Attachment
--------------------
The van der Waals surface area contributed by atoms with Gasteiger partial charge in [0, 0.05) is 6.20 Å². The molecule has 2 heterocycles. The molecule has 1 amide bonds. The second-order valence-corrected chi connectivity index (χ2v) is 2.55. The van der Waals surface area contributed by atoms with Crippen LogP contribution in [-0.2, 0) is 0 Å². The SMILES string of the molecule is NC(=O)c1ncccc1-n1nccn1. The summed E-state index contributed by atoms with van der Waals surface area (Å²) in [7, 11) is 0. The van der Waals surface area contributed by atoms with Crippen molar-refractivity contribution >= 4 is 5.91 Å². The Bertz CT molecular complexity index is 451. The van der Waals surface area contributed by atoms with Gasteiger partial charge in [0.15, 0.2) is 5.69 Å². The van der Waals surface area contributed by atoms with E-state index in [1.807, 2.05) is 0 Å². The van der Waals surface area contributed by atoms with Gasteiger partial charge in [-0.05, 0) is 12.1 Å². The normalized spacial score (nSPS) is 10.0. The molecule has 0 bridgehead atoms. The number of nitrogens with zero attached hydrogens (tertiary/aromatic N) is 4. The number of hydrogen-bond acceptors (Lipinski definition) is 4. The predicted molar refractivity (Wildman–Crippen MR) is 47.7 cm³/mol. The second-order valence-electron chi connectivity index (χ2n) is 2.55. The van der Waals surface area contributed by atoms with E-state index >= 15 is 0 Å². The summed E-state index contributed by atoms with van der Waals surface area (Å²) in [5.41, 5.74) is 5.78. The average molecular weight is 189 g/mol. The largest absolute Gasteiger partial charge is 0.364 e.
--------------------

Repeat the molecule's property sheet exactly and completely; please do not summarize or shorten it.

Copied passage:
The van der Waals surface area contributed by atoms with Gasteiger partial charge in [0, 0.05) is 6.20 Å². The molecule has 2 heterocycles. The molecule has 1 amide bonds. The second-order valence-corrected chi connectivity index (χ2v) is 2.55. The van der Waals surface area contributed by atoms with Crippen LogP contribution in [-0.2, 0) is 0 Å². The SMILES string of the molecule is NC(=O)c1ncccc1-n1nccn1. The summed E-state index contributed by atoms with van der Waals surface area (Å²) in [7, 11) is 0. The van der Waals surface area contributed by atoms with Crippen molar-refractivity contribution >= 4 is 5.91 Å². The Bertz CT molecular complexity index is 451. The van der Waals surface area contributed by atoms with Gasteiger partial charge in [0.15, 0.2) is 5.69 Å². The van der Waals surface area contributed by atoms with E-state index in [1.807, 2.05) is 0 Å². The van der Waals surface area contributed by atoms with Gasteiger partial charge in [-0.05, 0) is 12.1 Å². The normalized spacial score (nSPS) is 10.0. The molecule has 0 bridgehead atoms. The number of nitrogens with zero attached hydrogens (tertiary/aromatic N) is 4. The number of hydrogen-bond acceptors (Lipinski definition) is 4. The predicted molar refractivity (Wildman–Crippen MR) is 47.7 cm³/mol. The second-order valence-electron chi connectivity index (χ2n) is 2.55. The van der Waals surface area contributed by atoms with E-state index >= 15 is 0 Å². The summed E-state index contributed by atoms with van der Waals surface area (Å²) in [5.41, 5.74) is 5.78. The average molecular weight is 189 g/mol. The largest absolute Gasteiger partial charge is 0.364 e.